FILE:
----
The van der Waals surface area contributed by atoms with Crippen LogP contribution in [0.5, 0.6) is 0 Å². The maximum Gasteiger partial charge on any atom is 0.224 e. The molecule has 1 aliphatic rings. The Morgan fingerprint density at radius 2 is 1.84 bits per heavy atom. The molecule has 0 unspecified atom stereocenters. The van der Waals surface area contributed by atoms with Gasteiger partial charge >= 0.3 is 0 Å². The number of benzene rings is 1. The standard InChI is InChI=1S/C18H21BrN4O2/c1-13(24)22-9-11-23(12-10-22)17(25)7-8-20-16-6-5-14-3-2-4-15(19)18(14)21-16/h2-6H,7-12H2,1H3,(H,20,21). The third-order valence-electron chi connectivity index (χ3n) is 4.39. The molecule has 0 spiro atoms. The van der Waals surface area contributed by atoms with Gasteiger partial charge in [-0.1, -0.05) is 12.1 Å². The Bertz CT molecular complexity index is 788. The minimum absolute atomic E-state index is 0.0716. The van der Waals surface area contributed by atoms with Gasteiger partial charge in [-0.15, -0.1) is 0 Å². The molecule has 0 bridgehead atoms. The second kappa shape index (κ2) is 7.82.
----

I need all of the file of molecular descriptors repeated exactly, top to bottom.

The van der Waals surface area contributed by atoms with Crippen LogP contribution in [0.5, 0.6) is 0 Å². The maximum Gasteiger partial charge on any atom is 0.224 e. The molecule has 1 aliphatic rings. The Morgan fingerprint density at radius 2 is 1.84 bits per heavy atom. The molecule has 0 unspecified atom stereocenters. The van der Waals surface area contributed by atoms with Gasteiger partial charge >= 0.3 is 0 Å². The number of benzene rings is 1. The standard InChI is InChI=1S/C18H21BrN4O2/c1-13(24)22-9-11-23(12-10-22)17(25)7-8-20-16-6-5-14-3-2-4-15(19)18(14)21-16/h2-6H,7-12H2,1H3,(H,20,21). The third-order valence-electron chi connectivity index (χ3n) is 4.39. The molecule has 0 spiro atoms. The van der Waals surface area contributed by atoms with Gasteiger partial charge in [-0.1, -0.05) is 12.1 Å². The Bertz CT molecular complexity index is 788. The minimum absolute atomic E-state index is 0.0716. The van der Waals surface area contributed by atoms with Gasteiger partial charge in [-0.15, -0.1) is 0 Å². The molecule has 0 bridgehead atoms. The second kappa shape index (κ2) is 7.82.